Camuncoli's art, other than the Gothic tone and armor, is fantastic. He seems to be very well suited to drawing monsters and other dark creatures, as X-Infernus work and his depictions of the Nosferatu and Claw clans here highlights. He makes a stylistic choice to refrain from drawing pupils in any of the eyes of the characters, as they are all just glowing red orbs or empty sockets. This does add to the inhuman nature of the characters, but inhibits some facial expression. Luckily, Camuncoli is up to the task of overcoming such an obstacle, and the result is a gorgeously dark book, and a fan (me) that will certainly check out his next project, whatever that may be. I'm rooting for a Doctor Strange book.

Another thing that really excites me about this book is that we're seeing the setup for a brand new "big bad" in the Marvel Universe, and particularly for the X-Men, who badly need it. After all, the most recent X-Men storylines have consisted of pretty much every dead X-Villain from the eighties and nineties being resurrected and brought together against the team. After overcoming that, would the eight-hundredth return of Mister Sinister really seem like a legitimate threat? Instead, we get a fresh cast of enemies, with diverse powers and, even better, ambiguous allegiances. For possibly the first time since Joss Whedon's Astonishing X-Men began, the hype for a new X-Men reboot has some serious potential.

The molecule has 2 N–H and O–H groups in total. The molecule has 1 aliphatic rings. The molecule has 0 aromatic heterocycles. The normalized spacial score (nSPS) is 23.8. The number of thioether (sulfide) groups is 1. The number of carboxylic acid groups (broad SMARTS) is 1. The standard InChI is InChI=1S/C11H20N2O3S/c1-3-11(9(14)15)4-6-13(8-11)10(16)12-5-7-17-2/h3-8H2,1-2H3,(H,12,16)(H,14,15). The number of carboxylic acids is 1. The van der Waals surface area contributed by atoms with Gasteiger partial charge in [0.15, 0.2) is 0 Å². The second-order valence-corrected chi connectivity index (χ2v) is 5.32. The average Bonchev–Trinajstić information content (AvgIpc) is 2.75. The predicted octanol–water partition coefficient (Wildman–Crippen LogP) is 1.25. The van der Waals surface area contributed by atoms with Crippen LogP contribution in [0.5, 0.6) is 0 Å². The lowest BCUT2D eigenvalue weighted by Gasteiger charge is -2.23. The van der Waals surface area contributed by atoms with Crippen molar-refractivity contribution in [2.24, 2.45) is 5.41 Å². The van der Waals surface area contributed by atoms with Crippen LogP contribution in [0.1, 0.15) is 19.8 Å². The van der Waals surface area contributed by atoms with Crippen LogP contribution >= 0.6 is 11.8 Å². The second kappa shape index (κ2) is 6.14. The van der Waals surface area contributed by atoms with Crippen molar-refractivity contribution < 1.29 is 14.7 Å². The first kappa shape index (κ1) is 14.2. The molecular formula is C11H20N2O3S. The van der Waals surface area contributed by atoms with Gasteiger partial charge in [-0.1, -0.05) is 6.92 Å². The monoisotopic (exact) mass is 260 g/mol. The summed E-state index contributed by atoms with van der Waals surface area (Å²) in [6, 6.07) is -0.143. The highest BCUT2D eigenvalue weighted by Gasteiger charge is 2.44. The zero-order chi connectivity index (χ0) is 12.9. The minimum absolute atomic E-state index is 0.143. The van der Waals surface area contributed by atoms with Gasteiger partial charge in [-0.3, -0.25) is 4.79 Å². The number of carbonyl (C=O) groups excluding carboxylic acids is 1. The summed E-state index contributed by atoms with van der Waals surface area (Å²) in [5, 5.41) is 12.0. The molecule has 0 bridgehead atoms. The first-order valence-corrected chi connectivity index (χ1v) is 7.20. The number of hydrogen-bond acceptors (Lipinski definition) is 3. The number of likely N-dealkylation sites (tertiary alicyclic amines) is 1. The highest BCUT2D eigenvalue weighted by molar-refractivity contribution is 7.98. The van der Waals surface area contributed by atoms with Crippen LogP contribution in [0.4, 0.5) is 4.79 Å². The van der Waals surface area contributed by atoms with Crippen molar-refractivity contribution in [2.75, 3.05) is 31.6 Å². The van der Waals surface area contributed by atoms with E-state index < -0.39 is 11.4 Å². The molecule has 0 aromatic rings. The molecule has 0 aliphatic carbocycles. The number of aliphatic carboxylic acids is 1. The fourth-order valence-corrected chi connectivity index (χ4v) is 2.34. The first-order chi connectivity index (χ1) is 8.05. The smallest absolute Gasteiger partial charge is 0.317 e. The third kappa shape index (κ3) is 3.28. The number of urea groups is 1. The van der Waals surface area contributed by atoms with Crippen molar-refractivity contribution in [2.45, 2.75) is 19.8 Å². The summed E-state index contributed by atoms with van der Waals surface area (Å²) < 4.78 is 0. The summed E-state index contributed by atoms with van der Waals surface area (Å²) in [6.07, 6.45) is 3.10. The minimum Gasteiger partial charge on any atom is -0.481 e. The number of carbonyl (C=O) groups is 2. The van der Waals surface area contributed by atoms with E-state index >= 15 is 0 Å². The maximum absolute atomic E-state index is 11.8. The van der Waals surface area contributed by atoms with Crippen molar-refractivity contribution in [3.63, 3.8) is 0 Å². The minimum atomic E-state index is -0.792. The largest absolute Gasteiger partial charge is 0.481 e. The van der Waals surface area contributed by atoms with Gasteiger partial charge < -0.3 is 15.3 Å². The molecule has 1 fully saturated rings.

Whether or not it will live up to that hype remains to be seen, but if Gischler can bring what he brought to this book to the X-Men, he'll be off to a great start. I would also love to see some Camuncoli take on some more projects, particularly in the mystical realm. I've tried to stay away from revealing the plot details here because, as I said, this book is uniquely rich in story for a prologue book, and the twists are best left to be experienced by readers. If you're undecided on whether or not to pick up X-Men #1 next week, give this a read and it will change your mind. If you're an X-fan who will be picking that up regardless, this will make a compelling and exciting primer for what promises to be an epic chapter in the history of Marvel's mutants.